REVIEW: The Twistrose Key

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The Twistrose Key
by Tone Almhjell
Dial Books for Young Readers (Penguin)
ages 10 and up

The Twistrose KeyPremise: Lin Rosenquist is an eleven-year-old girl who’s struggling with several kinds of sadness. Her family recently moved from their farm at Summerhill to a creepy, drafty house in the city. Lin had to leave behind her best friend, and to make matters worse, her pet died. She’s feeling very much alone on the stormy night when a mysterious key finds its way into her hands. It leads Lin into Sylver, a magical world that’s in grave danger. She soon learns that she is the newest Twistrose, a child chosen to save this wintery world.

Personal Opinion: I grew up in a largely Scandinavian town in Minnesota, so returning to a place with snow drifts, toboggans, northern lights, and rice pudding was a delicious dip into nostalgia. Lin makes an appealing heroine who knows how to “bring her brain to the party.” I was as pleased as her newfound-old friend Rufus whenever she put on her quizzy face.

My biggest criticism of the story may not bother other readers. In describing the world around Lin, Almhjell leaves very little to the imagination. The plot’s pacing suffers from the early abundance of details. However, once things do pick up, there’s action aplenty. Nightmares. Trolls. Foreboding prophecies. Missing persons. While I was a teensy bit disappointed that the event I was anticipating most only amounted to one hasty scene, The Twistrose Key’s ultimate resolution left me with a satisfied smile on my face. And an eagerness for more stories in this amazing world.

With blood on her thorns she must creep through the wall.
When the last hope is lost, a Twistrose is called.

Perks: This has to be one of the most beautiful books I’ve ever picked up. Midnight blue and embossed gold, woodcut-style art at the head of each chapter, and a Wilder inspired flyleaf. Many props to illustrator Ian Schoenherr. After you’ve read the story, do check out Tone Almhjell’s website. She shares pictures of the places in Norway that inspired Summerhill and Sylver. (And of her pets, of course.)

The Twistrose Key, Ch3    The Twistrose Key, paper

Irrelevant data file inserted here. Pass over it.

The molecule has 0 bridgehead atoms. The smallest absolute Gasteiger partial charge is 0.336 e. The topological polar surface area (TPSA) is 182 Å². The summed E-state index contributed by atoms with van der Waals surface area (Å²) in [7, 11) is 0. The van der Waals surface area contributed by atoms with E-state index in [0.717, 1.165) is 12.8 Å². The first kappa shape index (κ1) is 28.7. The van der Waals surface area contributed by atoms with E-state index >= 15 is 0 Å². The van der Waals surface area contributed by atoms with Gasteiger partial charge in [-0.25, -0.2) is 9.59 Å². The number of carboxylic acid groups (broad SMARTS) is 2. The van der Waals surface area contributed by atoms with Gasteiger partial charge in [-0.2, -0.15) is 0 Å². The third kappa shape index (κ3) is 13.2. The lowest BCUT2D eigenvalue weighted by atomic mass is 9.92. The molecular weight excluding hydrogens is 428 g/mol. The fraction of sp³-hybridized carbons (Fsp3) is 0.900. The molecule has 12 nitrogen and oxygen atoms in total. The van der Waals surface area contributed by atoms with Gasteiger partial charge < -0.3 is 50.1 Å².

Rating: The greatest glory of this story has to be Almhjell’s world-building. Who wouldn’t fall in love with a universe in which a child’s love can give their pet another life? It was pure delight to meet walking, talking Petlings and Wilders who still harbor affection for their child. I’ll give The Twistrose Key eight of ten stars … and one point to Tone Almhjell for a memorable debut! (8 ★).

Note: Sylver and its surrounding lands are a place I want to return to. The potential for more tales in this world is endless. So I asked the author if there would be a sequel. Her answer left me with yet another smile. I can’t wait!

Twistrose Key Tweet

For more, visit Tone Almhjell’s website >>

3 thoughts on “REVIEW: The Twistrose Key

  1. Reblogged this on A Day in the Light and commented:
    The Twistrose Key has been calling for me from my to-read pile. Now I must say I’m even more intrigued–and it’s a stand-alone! Another plus for me. Don’t get me wrong, I love series, but I hate cliff-hanger endings when I have to wait a year to find out what happens.

    Great review also, particularly about the creative content of the book–it’s cover, design, and illustrations. I don’t believe enough credit is given to design details. A wonderful middle-grade fantasy!


    1. My daughter just finished the book as I was posting the review. After a fast-paced gab about the most exciting parts we both agreed … Rufus is wonderful. It’s fun to share a favorite character!


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